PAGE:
Does your child need to fund any one of these fully through their summer job, work-study, or internship? As parents, that’s your call. It’s likely that many parents reading this either self-funded these things or skipped out on them because both parental support and personal funds were lacking.

However, for parents that are lending financial support to children, getting your child to contribute towards the larger goal – perhaps a defined percentage or an agreed upon amount – is a great way for them to have skin in the game.

Developing a Good Credit History

Building good credit history is an important task. In an increasingly cashless society, creating a track record that shows you are a reliable borrower is a major step in the right direction towards financial independence. The sooner one begins, the better.

Secured Credit Cards

Getting a credit card can be a challenge for those without a credit history. This is where secured credit cards come in. Children over the age of 18 can qualify, regardless of income.

REASON: A secured credit card requires putting down a security deposit (think: collateral) that acts as the card’s credit limit. It’s kind of like your little one riding with training wheels again… but it builds their credit history.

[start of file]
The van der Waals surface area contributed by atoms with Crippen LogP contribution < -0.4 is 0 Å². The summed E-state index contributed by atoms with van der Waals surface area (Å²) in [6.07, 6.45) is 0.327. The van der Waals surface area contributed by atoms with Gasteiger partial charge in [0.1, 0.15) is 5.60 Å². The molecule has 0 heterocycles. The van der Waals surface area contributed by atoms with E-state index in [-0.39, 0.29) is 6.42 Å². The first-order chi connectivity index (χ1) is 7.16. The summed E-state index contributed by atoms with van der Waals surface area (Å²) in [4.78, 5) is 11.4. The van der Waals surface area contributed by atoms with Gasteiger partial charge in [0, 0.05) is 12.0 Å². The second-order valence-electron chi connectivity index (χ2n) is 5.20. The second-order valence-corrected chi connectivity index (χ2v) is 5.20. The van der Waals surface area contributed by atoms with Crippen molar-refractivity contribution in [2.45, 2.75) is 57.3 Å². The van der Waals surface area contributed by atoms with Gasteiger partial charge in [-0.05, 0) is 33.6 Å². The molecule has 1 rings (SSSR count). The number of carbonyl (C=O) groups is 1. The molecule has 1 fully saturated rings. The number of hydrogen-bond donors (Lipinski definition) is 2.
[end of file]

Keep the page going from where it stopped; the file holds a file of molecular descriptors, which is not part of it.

We found Bankrate’s list of secured credit cards helpful to sort through the variety of options.

Do note that secured credit cards are not the only way for a young person to get access to a card that builds their credit history – they can also be added as an authorized user on a family member’s credit card.

Establishing good credit at a young age can open up opportunities down the road and credit scores can impact all of the following:

  •  Leasing an apartment
  • Setting up utilities
  • Applying for a job
  • Buying or leasing a car
  • Purchasing a cell phone plan
  • Interest rates for credit cards and various loans

Additionally – there are some basic rules of thumb to ensure that credit is being used appropriately and improving a new borrower’s credit score:

  • Set up automatic payments (to ensure no missed payments)
  • Keep credit utilization below 30% credit utilization (i.e. staying below 30% of total credit limit)
  • Pay off your balances in full when due (i.e. not paying off immediately after each transaction)
  • Make student loan payments on time

DID YOU KNOW: Your three free credit reports can be accessed directly from annualcreditreport.com – the only source for free credit reports as authorized by Federal law.

Other important financial know-hows for young adults:

Knowing How a Bank Account Works

Do they understand:

  • minimum balance requirements?
  • overdraft and service fees and how to avoid them?
  • how long it can take to transfer funds between different accounts and institutions?

Being Smart About Cybersecurity